Casablanca: Market Stroll
April 16, 2013
The group tour and the serious sightseeing start tomorrow. For today, I decide on my favorite activity. I have no plans, no guidebook, no destination in mind. I just take a walk.
The doorman suggests I make a left turn from the hotel entrance. I go two blocks along the horn polluted boulevard lined with travel agencies, banks and international hotels. I take another left turn at the creatively-uncreative Sheraton down a narrow street towards what I hope will be a less modern “neighborhood.”
With its eclectic architectural mix of proud yet slightly dilapidated buildings from the 1920's and 1930's, this business-residential area reminds me of nowhere else I have ever been. Maybe Cairo without the mosques or Alexandria without the sea.
Each entrance door boasts a unique wrought iron design.
Is Casablanca a particularly litigious city? Dozens of brass plaques at the doorways announced an “avocat.”
I take another left and yet another. The side streets off the side streets are always where the action is. Voila! My favorite unplanned destination. A local market!
Fresh fruit, fresh vegetables, fresh flowers – mostly red and orange roses, beef, poultry, a dozen types of honey. A lady grinds almonds into almond juice. My favorite: dried fruit and nuts. I load up on a sack of noix, dattes medjool, et les raisins blancs.
I take lunch at an outdoor table in the market: chopped tomato salad, warm lentils, crunchy bread for dipping in a soup of blended tomato, and fried fish that I think is a large variety of sardine.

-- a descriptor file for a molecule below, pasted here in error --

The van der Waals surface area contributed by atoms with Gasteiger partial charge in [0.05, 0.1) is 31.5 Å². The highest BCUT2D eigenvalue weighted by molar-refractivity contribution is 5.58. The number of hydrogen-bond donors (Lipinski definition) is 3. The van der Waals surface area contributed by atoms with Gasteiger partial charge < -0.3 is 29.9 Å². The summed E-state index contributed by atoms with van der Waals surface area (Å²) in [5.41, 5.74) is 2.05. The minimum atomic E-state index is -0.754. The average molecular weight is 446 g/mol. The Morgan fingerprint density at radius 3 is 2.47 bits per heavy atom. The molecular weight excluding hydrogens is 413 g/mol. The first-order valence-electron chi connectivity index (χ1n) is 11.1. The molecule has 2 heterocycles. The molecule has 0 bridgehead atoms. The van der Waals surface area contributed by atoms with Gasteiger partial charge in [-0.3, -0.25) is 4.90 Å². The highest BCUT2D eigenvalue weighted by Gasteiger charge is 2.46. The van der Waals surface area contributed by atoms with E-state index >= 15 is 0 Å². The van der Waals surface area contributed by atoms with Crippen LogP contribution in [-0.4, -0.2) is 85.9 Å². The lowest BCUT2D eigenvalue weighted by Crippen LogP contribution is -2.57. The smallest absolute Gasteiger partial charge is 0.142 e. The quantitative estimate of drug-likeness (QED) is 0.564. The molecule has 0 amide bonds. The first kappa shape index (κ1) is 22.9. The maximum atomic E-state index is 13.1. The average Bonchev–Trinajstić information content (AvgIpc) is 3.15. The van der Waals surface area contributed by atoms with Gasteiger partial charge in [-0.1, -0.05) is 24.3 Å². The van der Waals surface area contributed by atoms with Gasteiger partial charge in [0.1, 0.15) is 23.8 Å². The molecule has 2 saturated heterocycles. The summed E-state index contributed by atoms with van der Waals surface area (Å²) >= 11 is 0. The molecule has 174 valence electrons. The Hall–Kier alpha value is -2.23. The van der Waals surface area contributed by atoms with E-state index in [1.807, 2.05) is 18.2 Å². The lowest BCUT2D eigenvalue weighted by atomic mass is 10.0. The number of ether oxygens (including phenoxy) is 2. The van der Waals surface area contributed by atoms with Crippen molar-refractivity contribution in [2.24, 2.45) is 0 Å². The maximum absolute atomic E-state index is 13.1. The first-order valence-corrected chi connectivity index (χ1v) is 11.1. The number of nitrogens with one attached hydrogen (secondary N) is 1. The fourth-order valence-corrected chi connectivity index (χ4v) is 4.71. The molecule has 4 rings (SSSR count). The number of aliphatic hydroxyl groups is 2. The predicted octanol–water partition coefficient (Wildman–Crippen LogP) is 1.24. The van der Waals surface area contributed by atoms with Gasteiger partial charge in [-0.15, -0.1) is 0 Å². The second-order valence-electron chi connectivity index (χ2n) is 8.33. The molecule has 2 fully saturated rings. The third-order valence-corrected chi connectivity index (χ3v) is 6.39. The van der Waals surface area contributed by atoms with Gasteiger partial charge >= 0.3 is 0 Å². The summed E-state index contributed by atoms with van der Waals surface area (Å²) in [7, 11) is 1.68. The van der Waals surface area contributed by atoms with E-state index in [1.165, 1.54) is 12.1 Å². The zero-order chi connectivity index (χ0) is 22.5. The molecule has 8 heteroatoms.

I feel comfortable. I feel safe. Everyone is friendly. Everyone smiles when I attempt my pathetic French or my almost non-existent Arabic.
From the moment I boarded my flight in Bangkok, through the connection in Cairo and now on the streets of Casablanca, I am shocked by only one thing. Folks here are large!
Most of the women at home in Southeast Asia are of the slim 45 to 55 kilo variety. Here in North Africa, a robust 60 to 80 appears the norm. And while many are dressed in a conservative style with a head scarf and modest clothing, some are more modern, with a colorful scarf but in jeans and high heels. The more daring ladies display a décolletage that would make my Thai friends dream with envy.
The men are mostly just big. Some are tall and slim with those new spike hairdos. Some are quite muscular. Most are just round and big. The culprits are bread and pastry?
On my first day in Morocco I am strong. I resist the temptations of the napoleons and the éclairs, the 1000 calorie fruit tarts and the mocha cakes on display in the bakery showcases.
Mais, finalement, I succumb to a crème caramel and a café au lait.
Here in Morocco, Insha’Allah, I pray I stay tall and strong, and remain the 87 kilo variety.
PS Je pense que mon ex-épouse et le extraordinaire professeur de français, le regretté Alice Dawn serait fier de moi. Depuis les profondeurs de ma mémoire, je me souviens des six ou sept mots de ma faible vocabulaire français.